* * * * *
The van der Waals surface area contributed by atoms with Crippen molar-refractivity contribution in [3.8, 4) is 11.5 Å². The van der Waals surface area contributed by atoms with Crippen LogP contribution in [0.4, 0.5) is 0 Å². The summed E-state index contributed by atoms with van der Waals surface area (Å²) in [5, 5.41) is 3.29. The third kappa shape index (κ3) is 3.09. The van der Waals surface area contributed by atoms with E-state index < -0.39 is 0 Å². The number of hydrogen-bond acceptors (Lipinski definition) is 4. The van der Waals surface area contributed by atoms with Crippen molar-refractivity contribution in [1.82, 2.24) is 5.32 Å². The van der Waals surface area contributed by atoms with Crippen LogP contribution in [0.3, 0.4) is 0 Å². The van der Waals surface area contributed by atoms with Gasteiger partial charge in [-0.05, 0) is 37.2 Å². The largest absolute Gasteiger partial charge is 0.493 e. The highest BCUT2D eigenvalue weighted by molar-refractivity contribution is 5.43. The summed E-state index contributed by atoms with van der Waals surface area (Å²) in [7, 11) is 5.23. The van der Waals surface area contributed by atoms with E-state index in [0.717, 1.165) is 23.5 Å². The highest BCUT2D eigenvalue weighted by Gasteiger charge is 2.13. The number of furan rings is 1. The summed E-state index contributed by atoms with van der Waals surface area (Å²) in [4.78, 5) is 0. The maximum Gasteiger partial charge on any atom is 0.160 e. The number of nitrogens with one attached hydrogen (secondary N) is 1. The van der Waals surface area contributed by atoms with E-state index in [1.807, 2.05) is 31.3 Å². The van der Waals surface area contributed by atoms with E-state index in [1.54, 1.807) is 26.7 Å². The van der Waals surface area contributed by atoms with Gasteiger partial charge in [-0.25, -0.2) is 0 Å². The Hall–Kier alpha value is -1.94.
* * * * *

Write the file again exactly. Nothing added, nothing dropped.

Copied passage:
The van der Waals surface area contributed by atoms with Crippen molar-refractivity contribution in [3.8, 4) is 11.5 Å². The van der Waals surface area contributed by atoms with Crippen LogP contribution in [0.4, 0.5) is 0 Å². The summed E-state index contributed by atoms with van der Waals surface area (Å²) in [5, 5.41) is 3.29. The third kappa shape index (κ3) is 3.09. The van der Waals surface area contributed by atoms with E-state index < -0.39 is 0 Å². The number of hydrogen-bond acceptors (Lipinski definition) is 4. The van der Waals surface area contributed by atoms with Crippen molar-refractivity contribution in [1.82, 2.24) is 5.32 Å². The van der Waals surface area contributed by atoms with Crippen LogP contribution in [0.3, 0.4) is 0 Å². The van der Waals surface area contributed by atoms with Gasteiger partial charge in [-0.05, 0) is 37.2 Å². The largest absolute Gasteiger partial charge is 0.493 e. The highest BCUT2D eigenvalue weighted by molar-refractivity contribution is 5.43. The summed E-state index contributed by atoms with van der Waals surface area (Å²) in [7, 11) is 5.23. The van der Waals surface area contributed by atoms with E-state index in [0.717, 1.165) is 23.5 Å². The highest BCUT2D eigenvalue weighted by Gasteiger charge is 2.13. The number of furan rings is 1. The summed E-state index contributed by atoms with van der Waals surface area (Å²) in [4.78, 5) is 0. The maximum Gasteiger partial charge on any atom is 0.160 e. The number of nitrogens with one attached hydrogen (secondary N) is 1. The van der Waals surface area contributed by atoms with E-state index in [1.807, 2.05) is 31.3 Å². The van der Waals surface area contributed by atoms with E-state index in [1.54, 1.807) is 26.7 Å². The van der Waals surface area contributed by atoms with Gasteiger partial charge in [-0.25, -0.2) is 0 Å². The Hall–Kier alpha value is -1.94.